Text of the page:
Miami vs. Georgia Tech: Live Scores, Analysis and Results
Miami beats Georgia Tech 42-36.
It took one overtime, but the Hurricanes have beaten the Yellow Jackets four seasons in a row.
Outside of about 20 minutes between the second quarter and the beginning of the third quarter, the Canes owned Georgia Tech.
Penalties, turnovers and missed opportunities kept it close.
In the end, it didn't matter as the Canes prevailed with a staunch defense and timely big plays by the offensive skill players.
Also, the Miami offensive line deserves a good deal of credit—zero sacks allowed and 5.4 YPC.
Miami stuffed Tech on fourth down. The Jacket offensive line blew that one.
You live by the sword and die by the sword.
The Canes will play this one conservatively, moving the ball on the ground and leaving it for their senior place kicker.
Heading into overtime, Miami holds a 584 to 396 yard advantage.
And that was with a number of big plays left on the field.
Miami won the toss and they will start on defense.
Momentum is fully on Miami's side, but Georgia Tech is at home, and their rushing offense, if it can get rolling, is in a good position.
On the other hand, with only 25 yards to defend, Miami doesn't have to worry about Tech passing, as Tech doesn't have a short passing game.
Tech took five yards worth of penalties through first three quarters.
The Jackets have taken 30 yards of (costly) penalties in the final quarter.
Moving the ball between the 20's has not been an issue for Miami. Moreover, that has been Georgia Tech's Achilles heel this year.
The question is will the Canes be able to score once they get into the red zone.
Last season was first season Johnson's Tech hasn't been top in the country in fourth-down attempts. Surprised he didn't go for it.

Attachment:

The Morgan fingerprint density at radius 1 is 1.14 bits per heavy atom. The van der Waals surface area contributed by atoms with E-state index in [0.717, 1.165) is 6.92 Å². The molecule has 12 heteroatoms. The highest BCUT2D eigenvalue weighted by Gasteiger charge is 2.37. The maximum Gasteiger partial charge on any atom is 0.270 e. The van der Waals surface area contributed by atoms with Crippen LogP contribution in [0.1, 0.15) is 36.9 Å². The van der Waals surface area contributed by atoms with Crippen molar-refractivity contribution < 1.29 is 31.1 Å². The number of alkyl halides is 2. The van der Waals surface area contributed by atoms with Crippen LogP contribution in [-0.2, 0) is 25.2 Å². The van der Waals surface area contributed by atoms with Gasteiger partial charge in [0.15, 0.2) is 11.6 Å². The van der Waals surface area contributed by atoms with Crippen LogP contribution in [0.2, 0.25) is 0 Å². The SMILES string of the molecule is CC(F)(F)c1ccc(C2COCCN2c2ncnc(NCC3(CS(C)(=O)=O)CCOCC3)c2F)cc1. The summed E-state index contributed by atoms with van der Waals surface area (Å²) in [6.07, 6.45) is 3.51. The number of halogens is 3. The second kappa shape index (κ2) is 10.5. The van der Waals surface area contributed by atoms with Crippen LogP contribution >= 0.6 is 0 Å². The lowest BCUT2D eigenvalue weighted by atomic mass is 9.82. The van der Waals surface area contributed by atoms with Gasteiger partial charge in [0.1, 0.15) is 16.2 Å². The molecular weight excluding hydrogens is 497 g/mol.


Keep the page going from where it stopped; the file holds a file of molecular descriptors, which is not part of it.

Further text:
Following the last drive, Miami had over a 150-yard advantage over Tech.
Miami, down by seven, misses field goal with 7:03 to play.
Going for the field goal was questionable to begin with.
That said, Morris, who has been fairly steady for much of this game, missed a number of open receivers on the last three drives, any one of which could have gone for a touchdown.
He has also been feeling phantom pressure.
However, the momentum is still on Miami's side.
Miami receivers are making big plays.
Dorsett is nearing 200 yards receiving. Scott and Johnson have both made big plays. And this is without starting receiver Lewis, who went out earlier with a dislocated knee.
And they are all underclassmen.
Look out next year.
Sophomore Anthony Chickillo has four tackles-for-loss and a sack.
He had two tackles-for-loss on that drive alone.
Holding penalty against defensive back Thomas Finnie.
That give Tech new life.
Finnie is a sophomore. Once again, a big penalty by an underclassman.
Miami running back Mike James puts the Canes within one touchdown.
This has been a seesaw game. Miami had the momentum, Tech took it back and now Miami is back on top.
Miami has 435 total yards to the Jackets' 359.
The difference has been turnovers, special teams and penalties.
25-yard catch for Rayshawn Scott.
Morris threw the ball up and let his receiver make the play.
Scott ran his route, jumped up, used his physical advantage over the cornerback to made the big catch.
Sometimes, there is nothing a physically inferior player can do to make up for his opponent's advantage.
Wieclaw kicked a 23-yard field goal.
This has been the biggest problem with Miami's offense all season.
The Canes have done well in the red zone—90.91 percent leading into this game—but they have consistently failed to put the ball into the end zone. Heading into the week, 45.45 of their red zone trips have failed to put up seven.